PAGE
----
The board of directors or the management board may delegate the day-to-day management of the company and the power to represent the company to one or more directors, members of the management board as the case may be, managers, officers, or other agents acting either alone or jointly, except such persons who are members of the supervisory board (two-tier system). If authorised by the articles of association of the company, the board of directors may also delegate its management powers to a management committee or to a managing executive officer. However, such delegation may not comprise the general policy of the company or the whole of the actions reserved to the board of directors pursuant to the law.
Non-executive and independent directors
Is there a minimum number of ‘non-executive’ or ‘independent’ directors required by law, regulation or listing requirement? If so, what is the definition of ‘non-executive’ and ‘independent’ directors and how do their responsibilities differ from executive directors?
The Companies Act does not contain any provisions on independent directors. It merely states that directors are obliged to report any conflict of interest to the board of directors and subsequently to the next general meeting.
The Luxembourg Stock Exchange principles on corporate governance (the LSE Principles) recommend having an appropriate number of independent directors depending on the nature of the company’s business activities and on the structure of its shareholder base. The guideline recommends having at least two independent directors. To be considered independent, a director must not have any significant business relationship with the company, a close family relationship with any executive manager, or any other relationship with the company, its controlling shareholders or executive managers that is liable to impair the independence of the director’s judgement.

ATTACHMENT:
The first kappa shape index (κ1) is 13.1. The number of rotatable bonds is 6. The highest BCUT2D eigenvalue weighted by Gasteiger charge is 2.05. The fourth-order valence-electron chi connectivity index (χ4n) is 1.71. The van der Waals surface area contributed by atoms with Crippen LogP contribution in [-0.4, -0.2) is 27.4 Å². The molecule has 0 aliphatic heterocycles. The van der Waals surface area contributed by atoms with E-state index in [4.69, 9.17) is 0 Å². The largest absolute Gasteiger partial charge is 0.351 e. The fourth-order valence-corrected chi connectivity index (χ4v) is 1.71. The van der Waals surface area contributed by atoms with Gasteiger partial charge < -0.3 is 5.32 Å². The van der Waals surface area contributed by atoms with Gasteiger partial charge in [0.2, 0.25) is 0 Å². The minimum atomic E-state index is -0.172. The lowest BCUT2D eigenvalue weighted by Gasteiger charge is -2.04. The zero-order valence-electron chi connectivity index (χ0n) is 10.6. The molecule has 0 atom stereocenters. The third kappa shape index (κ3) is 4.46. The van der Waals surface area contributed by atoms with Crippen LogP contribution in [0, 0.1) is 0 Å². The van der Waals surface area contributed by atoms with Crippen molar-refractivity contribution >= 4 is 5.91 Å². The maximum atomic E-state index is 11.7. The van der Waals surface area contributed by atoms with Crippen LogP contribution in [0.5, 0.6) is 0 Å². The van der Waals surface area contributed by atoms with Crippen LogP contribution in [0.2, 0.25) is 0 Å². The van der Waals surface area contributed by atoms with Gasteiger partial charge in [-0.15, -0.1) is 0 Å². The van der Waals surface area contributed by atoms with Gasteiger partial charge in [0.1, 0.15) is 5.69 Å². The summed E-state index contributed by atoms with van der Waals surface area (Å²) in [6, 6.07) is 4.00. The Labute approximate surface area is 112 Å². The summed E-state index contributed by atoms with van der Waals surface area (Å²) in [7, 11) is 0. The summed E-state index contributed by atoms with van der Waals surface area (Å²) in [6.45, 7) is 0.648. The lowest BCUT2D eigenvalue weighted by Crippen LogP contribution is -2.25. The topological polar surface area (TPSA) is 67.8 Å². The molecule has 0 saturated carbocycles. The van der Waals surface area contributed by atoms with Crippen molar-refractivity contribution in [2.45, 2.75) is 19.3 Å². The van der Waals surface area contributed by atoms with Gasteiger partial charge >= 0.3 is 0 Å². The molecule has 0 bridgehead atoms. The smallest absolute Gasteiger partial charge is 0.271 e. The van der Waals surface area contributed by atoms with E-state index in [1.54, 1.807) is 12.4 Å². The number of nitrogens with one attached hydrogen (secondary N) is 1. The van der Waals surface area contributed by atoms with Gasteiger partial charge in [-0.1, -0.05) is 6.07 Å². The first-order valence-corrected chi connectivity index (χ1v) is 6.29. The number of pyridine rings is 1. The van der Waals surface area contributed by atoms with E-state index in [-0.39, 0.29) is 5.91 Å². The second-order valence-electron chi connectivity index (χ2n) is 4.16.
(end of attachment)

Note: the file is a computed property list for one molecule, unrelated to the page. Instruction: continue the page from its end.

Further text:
Board size and composition
How is the size of the board determined? Are there minimum and maximum numbers of seats on the board? Who is authorised to make appointments to fill vacancies on the board or newly created directorships? Are there criteria that individual directors or the board as a whole must fulfil? Are there any disclosure requirements relating to board composition?